Financial Services

Company Credit Report Vietnam—Just Plain Good Business Practices

The easiest way to find out whether paying for a company credit report Vietnam service is sensible or not is to analyze the potential consequences—positive as well as negative—of your decision.

On the plus side, you will save money that otherwise would have been paid to the credit agency for preparing and providing the report. This is probably the only positive aspect, although you will see ahead that the so-called savings quickly vanish leaving a very deep hole in your pocket.

The Negatives of Skipping Company Credit Assessment

The biggest risk in skipping company credit report Vietnam is that you would be blindly trusting a foreign company located thousands of miles away to fulfill its obligations and commitments. You will have no way to determine whether the company is indeed trustworthy or not.

Next, you won’t be in a position to assess the risk your business is taking by dealing with the foreign company. The company may have a good record clearing its due to its suppliers and lenders. Then again, that may not be the case and you may be dealing with a firm that is likely to result in expensive litigation and very little profits.

Without credit verification, you would have absolutely no means to check these details. All you would have is information available in public domain. Of course, this information can be easily be manipulated, which means you will have no means of verifying whether the info you see on your screen is accurate or not.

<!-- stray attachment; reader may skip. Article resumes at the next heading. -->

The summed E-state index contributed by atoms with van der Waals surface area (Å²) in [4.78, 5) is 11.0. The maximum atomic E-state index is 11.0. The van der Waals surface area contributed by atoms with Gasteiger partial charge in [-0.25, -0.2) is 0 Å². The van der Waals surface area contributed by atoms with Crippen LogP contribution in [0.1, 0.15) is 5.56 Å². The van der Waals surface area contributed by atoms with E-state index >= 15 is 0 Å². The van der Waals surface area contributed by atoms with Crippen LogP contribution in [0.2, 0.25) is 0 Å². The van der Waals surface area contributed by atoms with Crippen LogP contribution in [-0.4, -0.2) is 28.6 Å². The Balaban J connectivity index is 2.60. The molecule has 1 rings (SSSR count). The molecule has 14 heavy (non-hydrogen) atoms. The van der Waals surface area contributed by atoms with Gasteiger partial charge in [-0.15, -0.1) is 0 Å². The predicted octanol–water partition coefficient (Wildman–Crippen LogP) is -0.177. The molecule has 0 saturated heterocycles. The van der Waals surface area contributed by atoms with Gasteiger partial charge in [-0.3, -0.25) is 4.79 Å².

Thirdly, you won’t have even the slightest idea of whether the company is involved in any legal dispute or not. The firm may have a good financial track record but may be involved in a complicated dispute with its employees or workers.

Obviously, a labor dispute can easily result in missed deadlines, which won’t be good news if you plan on buying materials from the company. Unless you have a man inside Vietnam’s legal system, you just won’t be able to check whether the company is involved in disputes and whether you ought to consider these points when finalizing the deal.

Finally, ignoring the credit report is just plain bad business. Doing business is all about managing risk and reducing uncertainties. In such a scenario, ignoring a tool that actually helps you quantify and reduce risk and avoid uncertainties just doesn’t make business sense.

When you consider these negatives against the sole positive—a minor cost saving—you too will agree that a credit report verification should be the first step to take before finalizing a contract with a foreign company.

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